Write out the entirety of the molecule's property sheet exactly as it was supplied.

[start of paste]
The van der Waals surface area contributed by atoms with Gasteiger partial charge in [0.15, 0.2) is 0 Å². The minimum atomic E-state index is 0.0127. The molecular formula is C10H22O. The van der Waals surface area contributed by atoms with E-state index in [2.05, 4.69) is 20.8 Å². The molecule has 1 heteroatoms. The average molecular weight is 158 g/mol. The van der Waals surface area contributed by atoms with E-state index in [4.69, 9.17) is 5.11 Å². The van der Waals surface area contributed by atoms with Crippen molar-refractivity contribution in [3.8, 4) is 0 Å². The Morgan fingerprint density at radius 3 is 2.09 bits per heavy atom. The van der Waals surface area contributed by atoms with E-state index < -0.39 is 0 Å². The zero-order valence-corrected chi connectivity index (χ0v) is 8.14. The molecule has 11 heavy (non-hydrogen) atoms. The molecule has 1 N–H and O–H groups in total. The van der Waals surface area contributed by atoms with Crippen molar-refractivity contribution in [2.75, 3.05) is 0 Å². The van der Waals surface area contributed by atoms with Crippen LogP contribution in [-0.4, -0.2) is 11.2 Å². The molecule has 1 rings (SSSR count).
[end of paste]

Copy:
The van der Waals surface area contributed by atoms with Gasteiger partial charge in [0.15, 0.2) is 0 Å². The minimum atomic E-state index is 0.0127. The molecular formula is C10H22O. The van der Waals surface area contributed by atoms with E-state index in [2.05, 4.69) is 20.8 Å². The molecule has 1 heteroatoms. The average molecular weight is 158 g/mol. The van der Waals surface area contributed by atoms with E-state index in [4.69, 9.17) is 5.11 Å². The van der Waals surface area contributed by atoms with Crippen molar-refractivity contribution in [3.8, 4) is 0 Å². The Morgan fingerprint density at radius 3 is 2.09 bits per heavy atom. The van der Waals surface area contributed by atoms with E-state index < -0.39 is 0 Å². The zero-order valence-corrected chi connectivity index (χ0v) is 8.14. The molecule has 11 heavy (non-hydrogen) atoms. The molecule has 1 N–H and O–H groups in total. The van der Waals surface area contributed by atoms with Crippen molar-refractivity contribution in [2.75, 3.05) is 0 Å². The van der Waals surface area contributed by atoms with Crippen LogP contribution in [-0.4, -0.2) is 11.2 Å². The molecule has 1 rings (SSSR count).